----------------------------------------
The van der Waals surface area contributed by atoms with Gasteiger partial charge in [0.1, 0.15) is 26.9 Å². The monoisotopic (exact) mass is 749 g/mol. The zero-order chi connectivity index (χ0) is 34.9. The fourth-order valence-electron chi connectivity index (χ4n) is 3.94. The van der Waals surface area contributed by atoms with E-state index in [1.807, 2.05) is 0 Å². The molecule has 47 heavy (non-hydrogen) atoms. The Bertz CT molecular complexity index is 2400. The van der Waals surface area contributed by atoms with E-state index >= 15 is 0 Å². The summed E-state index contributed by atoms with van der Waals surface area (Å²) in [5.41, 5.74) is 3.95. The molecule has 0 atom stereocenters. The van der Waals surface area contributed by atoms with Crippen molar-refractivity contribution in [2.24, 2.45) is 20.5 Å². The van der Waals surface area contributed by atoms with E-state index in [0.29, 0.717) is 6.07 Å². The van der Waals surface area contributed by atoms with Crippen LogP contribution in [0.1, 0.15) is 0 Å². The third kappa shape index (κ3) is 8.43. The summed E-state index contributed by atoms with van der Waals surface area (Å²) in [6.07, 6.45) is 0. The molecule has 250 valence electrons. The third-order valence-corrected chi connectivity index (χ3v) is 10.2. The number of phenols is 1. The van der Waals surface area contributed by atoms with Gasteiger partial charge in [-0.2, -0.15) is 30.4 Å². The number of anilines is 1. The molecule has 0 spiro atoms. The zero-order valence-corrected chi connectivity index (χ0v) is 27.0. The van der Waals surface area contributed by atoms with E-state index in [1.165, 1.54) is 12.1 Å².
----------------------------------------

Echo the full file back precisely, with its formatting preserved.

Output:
The van der Waals surface area contributed by atoms with Gasteiger partial charge in [0.1, 0.15) is 26.9 Å². The monoisotopic (exact) mass is 749 g/mol. The zero-order chi connectivity index (χ0) is 34.9. The fourth-order valence-electron chi connectivity index (χ4n) is 3.94. The van der Waals surface area contributed by atoms with E-state index in [1.807, 2.05) is 0 Å². The molecule has 47 heavy (non-hydrogen) atoms. The Bertz CT molecular complexity index is 2400. The van der Waals surface area contributed by atoms with E-state index >= 15 is 0 Å². The summed E-state index contributed by atoms with van der Waals surface area (Å²) in [5.41, 5.74) is 3.95. The molecule has 0 atom stereocenters. The van der Waals surface area contributed by atoms with Crippen molar-refractivity contribution in [2.24, 2.45) is 20.5 Å². The van der Waals surface area contributed by atoms with E-state index in [0.29, 0.717) is 6.07 Å². The van der Waals surface area contributed by atoms with Crippen LogP contribution in [0.1, 0.15) is 0 Å². The third kappa shape index (κ3) is 8.43. The summed E-state index contributed by atoms with van der Waals surface area (Å²) in [6.07, 6.45) is 0. The molecule has 250 valence electrons. The third-order valence-corrected chi connectivity index (χ3v) is 10.2. The number of phenols is 1. The van der Waals surface area contributed by atoms with Gasteiger partial charge in [-0.2, -0.15) is 30.4 Å². The number of anilines is 1. The molecule has 0 spiro atoms. The zero-order valence-corrected chi connectivity index (χ0v) is 27.0. The van der Waals surface area contributed by atoms with E-state index in [1.165, 1.54) is 12.1 Å².